A first look inside Hyundai's brand new Ioniq 5 electric vehicle
Standing still, Hyundai Motor’s Ioniq 5 is a gigantic battery, a cafe complete with table or a very compact living room with an extremely comfortable reclining sofa.
It's also a powerful electric car, although it isn't available for road testing just yet.
Hyundai unveiled the Ioniq 5 on Wednesday and Thursday in Seoul, giving local media a chance to do everything but drive the innovative new car.
Under Hyundai Motor’s new design concept Parametric Pixels, the square-shaped head and rear lamps definitely gave the model a whole new demeanor. Whether it's an attractive one or not will depend on the consumer's preference, but it sure does look futuristic.
The overall proportions, as the teaser photos showed, were wide and low with a relatively long wheelbase and short overhang. The widened wheelbase directly translates into a bigger interior space.
The spaciousness was helped by the absence of the transmission tunnel in the middle of the car, with all sorts of buttons and gear levers relocated to the front underneath the ventilation system or on the steering wheel.
That dividing bump that normally runs down the middle of the car was replaced with a moving console dubbed the Universal Island, which moves back and forth by manually pushing and pulling a handle underneath the console. If pushed back, there's suddenly so much space in the front row that it's possible to slide from the driver's seat to the passenger door.
As long as there is nobody in the backseat, the reclining front-row seat also show that Hyundai Motor doesn't just consider this Ioniq 5 as a means of transportation, but something more.
Front seats can be leaned back to an almost 180-degree angle with a leg-rest pad popping out from underneath the seat at the push of a button. The ceiling of the vehicle was almost entirely covered with a glass window to emphasize the spaciousness of the interior.
As futuristic as it looks, the Ioniq 5 is not trying to be a luxury vehicle, and this is quite obvious as the texture of the leather seat doesn’t seem as smooth or luxurious as can be found in the Genesis lineup. Hyundai Motor says that it used all sorts of eco-friendly materials and processing methods to emphasize the model’s green initiative.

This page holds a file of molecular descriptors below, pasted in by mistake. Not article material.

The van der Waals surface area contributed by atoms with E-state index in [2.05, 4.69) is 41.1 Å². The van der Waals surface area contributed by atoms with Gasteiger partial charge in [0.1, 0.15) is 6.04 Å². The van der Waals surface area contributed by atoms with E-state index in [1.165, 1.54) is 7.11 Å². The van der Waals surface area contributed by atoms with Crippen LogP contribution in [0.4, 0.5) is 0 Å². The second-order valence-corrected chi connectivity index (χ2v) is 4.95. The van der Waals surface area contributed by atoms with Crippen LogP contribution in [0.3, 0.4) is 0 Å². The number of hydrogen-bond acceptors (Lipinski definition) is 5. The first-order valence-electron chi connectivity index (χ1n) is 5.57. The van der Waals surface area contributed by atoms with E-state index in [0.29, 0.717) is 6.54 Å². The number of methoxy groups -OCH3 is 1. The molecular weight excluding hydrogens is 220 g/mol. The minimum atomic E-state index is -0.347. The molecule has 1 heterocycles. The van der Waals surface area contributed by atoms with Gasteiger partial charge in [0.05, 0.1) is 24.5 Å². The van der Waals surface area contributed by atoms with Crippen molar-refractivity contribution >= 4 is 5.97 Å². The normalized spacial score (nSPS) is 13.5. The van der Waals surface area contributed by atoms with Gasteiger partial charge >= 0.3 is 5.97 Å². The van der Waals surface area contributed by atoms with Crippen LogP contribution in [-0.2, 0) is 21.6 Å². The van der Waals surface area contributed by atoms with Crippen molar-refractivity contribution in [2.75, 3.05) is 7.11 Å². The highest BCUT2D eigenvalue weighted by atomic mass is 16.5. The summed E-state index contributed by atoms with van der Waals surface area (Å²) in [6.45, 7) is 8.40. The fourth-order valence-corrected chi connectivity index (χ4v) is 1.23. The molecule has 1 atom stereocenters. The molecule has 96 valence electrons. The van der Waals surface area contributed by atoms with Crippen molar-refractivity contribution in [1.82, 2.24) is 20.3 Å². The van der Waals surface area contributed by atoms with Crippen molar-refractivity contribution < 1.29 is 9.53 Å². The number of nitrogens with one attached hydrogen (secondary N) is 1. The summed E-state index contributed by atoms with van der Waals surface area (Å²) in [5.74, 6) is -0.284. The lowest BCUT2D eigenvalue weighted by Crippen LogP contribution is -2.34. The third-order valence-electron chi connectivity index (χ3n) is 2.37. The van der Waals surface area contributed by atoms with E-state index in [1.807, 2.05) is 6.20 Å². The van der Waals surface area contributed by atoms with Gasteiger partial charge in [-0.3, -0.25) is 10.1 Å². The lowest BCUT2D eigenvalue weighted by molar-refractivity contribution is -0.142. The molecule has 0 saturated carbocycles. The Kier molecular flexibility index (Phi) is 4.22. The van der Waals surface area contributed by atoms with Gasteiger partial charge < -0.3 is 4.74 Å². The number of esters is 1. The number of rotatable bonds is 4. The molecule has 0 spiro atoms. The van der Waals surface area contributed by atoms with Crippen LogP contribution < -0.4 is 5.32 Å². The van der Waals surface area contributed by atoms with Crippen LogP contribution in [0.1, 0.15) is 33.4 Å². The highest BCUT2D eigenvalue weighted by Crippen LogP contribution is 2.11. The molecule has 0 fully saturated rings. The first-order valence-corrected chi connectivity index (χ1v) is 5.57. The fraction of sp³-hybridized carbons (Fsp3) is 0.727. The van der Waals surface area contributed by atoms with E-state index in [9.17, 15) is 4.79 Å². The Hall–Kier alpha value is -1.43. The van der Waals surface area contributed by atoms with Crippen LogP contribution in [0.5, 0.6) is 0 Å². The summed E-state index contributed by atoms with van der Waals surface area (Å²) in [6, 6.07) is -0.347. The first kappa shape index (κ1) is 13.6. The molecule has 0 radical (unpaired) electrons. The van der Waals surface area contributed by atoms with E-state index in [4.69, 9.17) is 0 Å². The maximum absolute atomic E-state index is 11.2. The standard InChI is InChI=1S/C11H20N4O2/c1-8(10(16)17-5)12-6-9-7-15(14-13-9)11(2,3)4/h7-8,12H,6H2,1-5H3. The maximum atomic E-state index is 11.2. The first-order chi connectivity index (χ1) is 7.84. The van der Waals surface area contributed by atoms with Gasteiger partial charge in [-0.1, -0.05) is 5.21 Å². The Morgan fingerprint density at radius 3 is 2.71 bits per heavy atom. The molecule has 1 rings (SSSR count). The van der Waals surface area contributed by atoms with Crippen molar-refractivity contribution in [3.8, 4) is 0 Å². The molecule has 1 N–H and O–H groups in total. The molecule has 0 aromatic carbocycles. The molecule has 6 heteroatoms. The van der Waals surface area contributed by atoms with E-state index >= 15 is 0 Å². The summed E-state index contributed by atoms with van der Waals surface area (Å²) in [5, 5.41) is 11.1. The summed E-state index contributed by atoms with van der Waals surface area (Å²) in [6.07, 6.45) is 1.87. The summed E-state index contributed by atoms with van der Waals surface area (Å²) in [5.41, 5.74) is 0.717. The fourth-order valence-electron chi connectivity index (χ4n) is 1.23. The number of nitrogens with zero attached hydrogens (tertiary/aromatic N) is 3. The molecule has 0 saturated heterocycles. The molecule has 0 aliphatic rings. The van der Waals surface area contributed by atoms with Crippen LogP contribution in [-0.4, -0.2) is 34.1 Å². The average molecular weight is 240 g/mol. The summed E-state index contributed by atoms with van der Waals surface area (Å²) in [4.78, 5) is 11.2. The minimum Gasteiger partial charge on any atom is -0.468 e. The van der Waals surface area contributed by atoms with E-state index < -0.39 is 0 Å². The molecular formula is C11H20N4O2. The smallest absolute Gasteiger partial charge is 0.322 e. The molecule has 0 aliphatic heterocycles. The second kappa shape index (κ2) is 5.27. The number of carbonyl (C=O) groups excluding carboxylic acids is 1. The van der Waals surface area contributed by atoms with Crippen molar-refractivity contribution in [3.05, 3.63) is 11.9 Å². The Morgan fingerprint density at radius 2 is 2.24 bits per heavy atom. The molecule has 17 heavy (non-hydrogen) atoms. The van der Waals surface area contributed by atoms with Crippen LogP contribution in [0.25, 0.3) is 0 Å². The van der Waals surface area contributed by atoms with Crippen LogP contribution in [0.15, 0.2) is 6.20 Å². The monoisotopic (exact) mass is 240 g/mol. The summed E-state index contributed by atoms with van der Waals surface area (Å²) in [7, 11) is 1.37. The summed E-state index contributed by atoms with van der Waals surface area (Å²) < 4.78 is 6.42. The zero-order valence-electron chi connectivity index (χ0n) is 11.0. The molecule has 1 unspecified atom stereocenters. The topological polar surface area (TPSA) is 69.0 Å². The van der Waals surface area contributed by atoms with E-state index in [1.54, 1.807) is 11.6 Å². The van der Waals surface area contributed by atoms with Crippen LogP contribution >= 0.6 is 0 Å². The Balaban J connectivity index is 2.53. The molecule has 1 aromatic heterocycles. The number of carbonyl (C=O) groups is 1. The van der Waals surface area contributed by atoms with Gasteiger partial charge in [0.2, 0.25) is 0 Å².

It used ground plastic bottles to make the material used on the back side of the Nappa leather seats, which also used vegetable oil in the manufacturing process. It's not entirely clear why Hyundai went to all that effort but still kept the animal-based leather, rather than using a more sustainable fake version like the Tesla Model 3.
Function-wise, the Ioniq 5 is not only an energy-consuming machine but can also acts as a supplementary battery for other electronic devices.
Through the Vehicle-to-Load or V2L function, the car can provide enough electricity for a four-member family to live for four days. It could be especially handy when camping, allowing users to run a coffee machine, a heater or even hair dryer.
There are 10 square-shaped LEDs next to the V2L socket that act as an indicator of how much power the car has left for charging other devices.
The V2L function is also available through a 220-volt socket placed underneath the second-row seat, but this one will only be activated when the engine is on.
The Ioniq 5 is already proving popular both in Korea and Europe, two of the model's initial markets.
In Korea, more than 23,000 cars were reserved on the day reservations opened. In Europe, the limited 3,000 vehicle initial release was oversubscribed by nearly three times on the first day, the company said.
The Ioniq 5's sticker price in Korea for the long-range trim has been set at 52 million won ($46,000).
BY JIN EUN-SOO [firstname.lastname@example.org]